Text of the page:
December 21, 2011 § 9 Comments
Things are about to get a little ridiculous over by the RIO DE LOS ANGELES State Park. Because that whole Rio de Los Angeles part could potentially be blocked from that State Park part by a wall of industrial development. Kids, come and play soccer over by this…well never mind.
Here’s the shortish explanation: Anyone remember that huge battle to buy the Taylor Yards and create a vision for a riverside park(1,2), with the potential for eventual naturalization of the river along this largest underutilized brownfield parcel on the river? We got 40 acres and developed parkland along San Fernando Road for something like $45 million, with another parcel (aka G2) between that and the river. (We also got an 18-acre strip, G1, along the river further upstream for an additional $10.7m- A link to parcels and ownership is here.) Parcel G2 (that really should be river floodplain) is up for grabs. Developer Trammel Crow appears to be an interested buyer in G2, and is apparently talking industrial development. Is this a ploy – common enough in local environmental conservation/acquisition efforts – to up the property value with entitlements and re-sell to the City/State for a big return? And who would take on remediation costs in such a scenario? Who knows. Why even let the situation get to that point? Here’s a link to a petition, sponsored by The River Project, an organization that’s carried the Taylor Yard torch from early on, to Trammel Crow asking them to withdraw their interest in exercising their option to buy. Phew, that’s a mouthful. But hopefully correctly stated.
I’m a little confused why/if the City/State didn’t have an option to buy this parcel, and why “railbanking,” something the Rails-to-Trails Conservancy makes look so doable never seems to be so in LA.
Anyway…we need our developers to share our vision of a livable Los Angeles – and to put their resources towards making it happen. This action seems like the wrong direction when visions of a Los Angeles living with natural processes is actually becoming chic. This is even more humiliating when you see how Chicago has managed to coalesce around a really big vision of a 140,000 acre conversion of brownfields to wildlands. (Yes, you just read 140,000.) A higher quality of life supports multiple returns on investment, so what’s the big?
Some of Joe’s previous posts related to the Taylor Yards/Rio de Los Angeles State Park:
November 17, 2011 § 4 Comments
I recently made a quick trip to Bellingham, Washington, where Whatcom Creek flows through the center of this old salmon fishery/lumber town-turned-college town. It’s a sweet place, walkable, bikeable, with generous greenway trails that were former railroad lines. Bellingham has its own issues, of course – among them paved-over historical wetlands currently used as railyards that are slated to become bermed mixed use development (bermed, of course, to protect from storm surges, flooding, you know, stuff that happens in wetlands) instead of restored habitat that would benefit salmon fisheries. Just more of the everyday environmentally harmful planning decisions which are the background noise to big news stories like the fight over a coal shipping depot.
But back to the beauty.
Here’s some photos from a quick jaunt along Whatcom Creek. These photos were taken right next to Bellingham’s Civic Center, just a few steps of descent from the street (and spitting distance from Occupy Bellingham, which was holding firm in the 30° nights!). My friend giving me the tour – and my coworker who advised me to look for this creek – tell me salmon still run the Whatcom. This bridge used to be a barrier until the fish ladder was installed (there are other barriers upstream, however).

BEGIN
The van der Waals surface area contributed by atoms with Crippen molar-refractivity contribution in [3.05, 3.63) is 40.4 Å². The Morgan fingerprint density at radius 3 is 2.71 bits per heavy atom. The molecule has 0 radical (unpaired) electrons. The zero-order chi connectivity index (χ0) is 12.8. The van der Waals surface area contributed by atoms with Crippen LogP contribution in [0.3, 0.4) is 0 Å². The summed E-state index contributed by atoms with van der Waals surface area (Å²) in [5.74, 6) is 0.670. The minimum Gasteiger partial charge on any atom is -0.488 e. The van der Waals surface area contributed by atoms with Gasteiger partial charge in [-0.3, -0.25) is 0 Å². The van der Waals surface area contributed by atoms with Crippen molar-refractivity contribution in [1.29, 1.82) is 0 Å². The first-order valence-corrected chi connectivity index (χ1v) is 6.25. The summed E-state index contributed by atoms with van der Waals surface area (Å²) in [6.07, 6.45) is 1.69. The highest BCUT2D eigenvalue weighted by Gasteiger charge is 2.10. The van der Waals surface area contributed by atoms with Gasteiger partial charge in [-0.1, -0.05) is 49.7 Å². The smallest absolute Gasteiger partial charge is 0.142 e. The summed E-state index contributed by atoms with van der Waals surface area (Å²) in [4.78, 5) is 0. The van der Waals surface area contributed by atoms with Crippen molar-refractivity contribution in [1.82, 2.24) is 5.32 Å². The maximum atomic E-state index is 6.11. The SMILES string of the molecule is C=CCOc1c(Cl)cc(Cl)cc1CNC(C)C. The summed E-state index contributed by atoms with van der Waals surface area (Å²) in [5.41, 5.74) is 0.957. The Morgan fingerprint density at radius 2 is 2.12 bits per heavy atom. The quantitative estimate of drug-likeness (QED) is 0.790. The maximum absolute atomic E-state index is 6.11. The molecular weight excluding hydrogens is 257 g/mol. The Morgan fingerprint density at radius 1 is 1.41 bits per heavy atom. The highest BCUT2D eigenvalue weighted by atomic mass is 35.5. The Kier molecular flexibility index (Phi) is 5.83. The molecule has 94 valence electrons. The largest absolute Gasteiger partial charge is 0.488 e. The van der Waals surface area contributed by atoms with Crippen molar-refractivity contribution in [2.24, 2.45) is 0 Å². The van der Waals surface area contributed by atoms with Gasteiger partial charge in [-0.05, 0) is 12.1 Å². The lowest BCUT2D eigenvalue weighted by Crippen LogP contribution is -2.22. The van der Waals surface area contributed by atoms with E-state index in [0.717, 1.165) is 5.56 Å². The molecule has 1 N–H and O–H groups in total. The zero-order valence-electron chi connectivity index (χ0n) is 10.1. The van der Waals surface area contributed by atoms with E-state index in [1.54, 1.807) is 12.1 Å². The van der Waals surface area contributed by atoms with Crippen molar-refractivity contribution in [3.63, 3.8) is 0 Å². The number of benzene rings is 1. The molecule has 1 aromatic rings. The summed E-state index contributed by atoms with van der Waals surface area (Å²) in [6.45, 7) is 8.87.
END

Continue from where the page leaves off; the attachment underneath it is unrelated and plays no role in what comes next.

Enjoy the photos – and believe in the possibility of such a visage – perhaps a somewhat drier one – with steelhead trout, on the Arroyo Seco, or Las Virgenes Creek, Ballona Creek… We don’t need fake creeks in Los Angeles, we need real ones that bring spring runs for our fish, shade trails, offer us seasonal cycles of willows budding, fluffing out, turning from silvery green to yellow, golden, deciduous, delirious.
Our waterways are restorable, it is about political will, whether the public wants it enough. Do we?
May 15, 2011 § 12 Comments
Back in 2006, the city of Los Angeles proposed tearing down the 1929 North Spring Street Bridge over the Los Angeles River. The city planned to demolish the locally and nationally recognized historic bridge and construct a brand new bridge. The project included widening North Spring Street from about 43 feet to about 96 feet. More than double. Really. Spring would have gone from a large neighborhood-scale street to a freeway-scale street.
It was particularly irritating to me that city engineering folks would present this project as needed for bike safety and for river revitalization… though no cycling or river groups were pushing for it, and, in fact, many opposed it. Grrrrr. Cyclists sure don’t need fifty-feet’ worth of widening. Wider bridges and streets just mean faster-moving cars… making conditions less safe for biking and walking. And if you really wanted to spend ~$50million to make the river healthier and/or to make streets safer for bikes, there are a lot better and more effective ways to spend it. To me, it’s clearly about wider roads for more and more and more cars… in a dense central part of the city where high percentages of people walk, bike and take transit… hence it’s about jamming more non-local car traffic into Lincoln Heights and Chinatown.Due to a lot of pressure, mostly from historic preservation folks, that massively wrong-headed version of the project is now off the table. Whew.
April 6, 2011 § 2 Comments
I’m boarding the Southwest Chief to Flagstaff, home of Friends of the Rio de Flag, a community group organized to “support preservation and restoration of the natural beauty and beneficial functions of the Rio de Flag stream channel.” I’ll be talking at their annual Membership Meeting on the topic of “An Ecological Los Angeles: Just Add
Water Political Will.” « Read the rest of this entry »
April 1, 2011 § 7 Comments
And today’s ticking time bomb for the remnant wildness of LA is in South Pasadena, along the Arroyo Seco. South Pasadena is considering taking over some undeveloped land between the Arroyo Seco Golf Course and the Arroyo Seco Nature Park. This undeveloped land has lovely habitat – which you can view in some detail at Barbara Eisenstein’s Wild Suburbia blog. « Read the rest of this entry »